Egypt in Hebrew is MitzrayimMitzrayim means “narrow places.” Our Egypts are those places in our lives that have become lifeless — aspects of ourselves that feel constricted, bound up, unable to be expressed. Our Egypts [also] represent our falling into the dullness of everyday life, the deadening routine of an existence where we have lost consciousness. The Haggadah tells the story not only of our Exodus from a physical Egypt, but perhaps most importantly, our exodus from an Egypt of a deadening mindless rut, where things lose their taste and meaning as a consequence of repetitiveness. Delving into the Hebrew for the word “Haggadah” suggests a way out of our enslavement. The word comes from the root “nagod” which means “to oppose”– to go against that which exists within the repetitive banality of our day-to-day existence. [Read more…]

Journey Through Israel 2012 – Hineini

Could you pinch me please? I am having a hard time believing it, but we are here—we are all here—in Israel, ready to embark on a new journey of self-discovery through the landscape and the people of this magical land.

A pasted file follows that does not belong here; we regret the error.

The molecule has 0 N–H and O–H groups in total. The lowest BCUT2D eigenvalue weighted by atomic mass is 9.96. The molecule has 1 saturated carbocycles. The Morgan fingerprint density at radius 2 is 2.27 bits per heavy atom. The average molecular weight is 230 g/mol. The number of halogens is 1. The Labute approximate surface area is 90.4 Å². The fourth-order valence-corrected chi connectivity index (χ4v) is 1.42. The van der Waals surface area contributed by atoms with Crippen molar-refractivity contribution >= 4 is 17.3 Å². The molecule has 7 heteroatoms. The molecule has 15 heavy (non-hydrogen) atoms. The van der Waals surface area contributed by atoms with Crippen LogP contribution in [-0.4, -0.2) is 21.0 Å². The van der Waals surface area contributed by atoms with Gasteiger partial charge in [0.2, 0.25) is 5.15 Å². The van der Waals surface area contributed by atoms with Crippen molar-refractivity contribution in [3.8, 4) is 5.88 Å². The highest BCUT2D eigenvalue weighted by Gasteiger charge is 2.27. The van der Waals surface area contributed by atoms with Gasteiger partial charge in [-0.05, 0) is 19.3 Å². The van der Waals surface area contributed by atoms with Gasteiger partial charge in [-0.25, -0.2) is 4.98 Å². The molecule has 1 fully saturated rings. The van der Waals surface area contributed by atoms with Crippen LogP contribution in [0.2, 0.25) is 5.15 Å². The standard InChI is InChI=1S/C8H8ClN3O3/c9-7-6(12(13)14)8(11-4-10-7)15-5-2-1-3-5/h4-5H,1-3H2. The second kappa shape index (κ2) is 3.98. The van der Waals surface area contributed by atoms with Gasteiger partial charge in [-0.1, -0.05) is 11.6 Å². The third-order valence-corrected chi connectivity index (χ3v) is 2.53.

I took a taxi from the airport to Jerusalem on Tuesday just as the sun was setting. It was one of these minibus cabs that sit 10 people. It’s cheaper to take those because all 10 passengers are sharing the costs, but it also means that, unless you are the first one on the route to be dropped off, you could be in for a long ride. I was the seventh. I could easily have been upset—exhausted as I was after a 20 hour flight—about the fact that it took me another two hours to get to my friends’ place instead of the normal 45 minutes it would have usually taken. But how could I be when I was treated to the most gorgeous lightshow. Dropping off one passenger at a time, the cab crisscrossed the many neighborhoods of North Jerusalem and I got to witness the thousands of Chanukah menorahs (or chanukiot) lit in the countless windows of hundreds of apartment buildings one street after another. What a sight! And if you missed the ones in the apartments’ windows, you could see the giant electric chanukiot at every street corner, every city square, every park, and on the roofs of government buildings and hotels, as well as in every little store on the street, from the wine shop to the mini mart, from the hairdresser to the falafel stand. Flickering candles everywhere.